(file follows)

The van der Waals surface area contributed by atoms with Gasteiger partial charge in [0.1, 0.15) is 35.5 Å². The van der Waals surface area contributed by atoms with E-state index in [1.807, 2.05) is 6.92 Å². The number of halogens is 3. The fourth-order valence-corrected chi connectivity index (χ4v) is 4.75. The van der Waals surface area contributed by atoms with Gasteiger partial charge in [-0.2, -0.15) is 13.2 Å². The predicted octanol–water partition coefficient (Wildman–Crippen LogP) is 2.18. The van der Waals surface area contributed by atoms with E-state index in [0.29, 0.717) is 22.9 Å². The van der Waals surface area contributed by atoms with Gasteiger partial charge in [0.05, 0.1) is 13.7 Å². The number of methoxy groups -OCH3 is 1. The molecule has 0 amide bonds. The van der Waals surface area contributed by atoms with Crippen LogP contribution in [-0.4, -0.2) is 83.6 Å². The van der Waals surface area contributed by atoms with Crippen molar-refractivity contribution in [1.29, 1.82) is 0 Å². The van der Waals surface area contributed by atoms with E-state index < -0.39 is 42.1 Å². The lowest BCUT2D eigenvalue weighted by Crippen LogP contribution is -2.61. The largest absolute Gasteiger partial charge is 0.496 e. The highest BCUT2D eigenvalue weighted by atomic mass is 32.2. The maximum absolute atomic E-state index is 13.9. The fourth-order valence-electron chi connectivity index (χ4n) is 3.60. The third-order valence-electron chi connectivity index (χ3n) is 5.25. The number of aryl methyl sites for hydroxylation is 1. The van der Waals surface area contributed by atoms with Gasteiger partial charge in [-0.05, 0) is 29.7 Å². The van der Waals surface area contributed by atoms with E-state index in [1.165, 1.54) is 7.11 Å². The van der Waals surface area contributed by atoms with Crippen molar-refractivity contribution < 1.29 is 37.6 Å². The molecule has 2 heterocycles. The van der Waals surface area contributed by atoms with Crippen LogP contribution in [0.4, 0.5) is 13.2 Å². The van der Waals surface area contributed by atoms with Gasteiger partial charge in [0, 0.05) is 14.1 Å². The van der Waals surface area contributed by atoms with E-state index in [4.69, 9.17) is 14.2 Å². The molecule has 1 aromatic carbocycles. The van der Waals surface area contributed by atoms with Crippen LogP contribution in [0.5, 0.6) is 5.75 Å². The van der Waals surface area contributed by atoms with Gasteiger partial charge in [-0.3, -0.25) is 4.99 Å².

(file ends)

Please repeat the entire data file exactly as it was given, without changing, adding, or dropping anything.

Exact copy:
The van der Waals surface area contributed by atoms with Gasteiger partial charge in [0.1, 0.15) is 35.5 Å². The van der Waals surface area contributed by atoms with E-state index in [1.807, 2.05) is 6.92 Å². The number of halogens is 3. The fourth-order valence-corrected chi connectivity index (χ4v) is 4.75. The van der Waals surface area contributed by atoms with Gasteiger partial charge in [-0.2, -0.15) is 13.2 Å². The predicted octanol–water partition coefficient (Wildman–Crippen LogP) is 2.18. The van der Waals surface area contributed by atoms with E-state index in [0.29, 0.717) is 22.9 Å². The van der Waals surface area contributed by atoms with Gasteiger partial charge in [0.05, 0.1) is 13.7 Å². The number of methoxy groups -OCH3 is 1. The molecule has 0 amide bonds. The van der Waals surface area contributed by atoms with Crippen LogP contribution in [-0.4, -0.2) is 83.6 Å². The van der Waals surface area contributed by atoms with Crippen molar-refractivity contribution in [1.29, 1.82) is 0 Å². The van der Waals surface area contributed by atoms with E-state index < -0.39 is 42.1 Å². The lowest BCUT2D eigenvalue weighted by Crippen LogP contribution is -2.61. The largest absolute Gasteiger partial charge is 0.496 e. The highest BCUT2D eigenvalue weighted by atomic mass is 32.2. The maximum absolute atomic E-state index is 13.9. The fourth-order valence-electron chi connectivity index (χ4n) is 3.60. The third-order valence-electron chi connectivity index (χ3n) is 5.25. The number of aryl methyl sites for hydroxylation is 1. The van der Waals surface area contributed by atoms with Gasteiger partial charge in [-0.05, 0) is 29.7 Å². The van der Waals surface area contributed by atoms with E-state index in [1.165, 1.54) is 7.11 Å². The van der Waals surface area contributed by atoms with Crippen molar-refractivity contribution < 1.29 is 37.6 Å². The molecule has 2 heterocycles. The van der Waals surface area contributed by atoms with Crippen LogP contribution in [0.4, 0.5) is 13.2 Å². The van der Waals surface area contributed by atoms with Gasteiger partial charge in [0, 0.05) is 14.1 Å². The van der Waals surface area contributed by atoms with E-state index in [4.69, 9.17) is 14.2 Å². The molecule has 1 aromatic carbocycles. The van der Waals surface area contributed by atoms with Crippen LogP contribution in [0.5, 0.6) is 5.75 Å². The van der Waals surface area contributed by atoms with Gasteiger partial charge in [-0.3, -0.25) is 4.99 Å².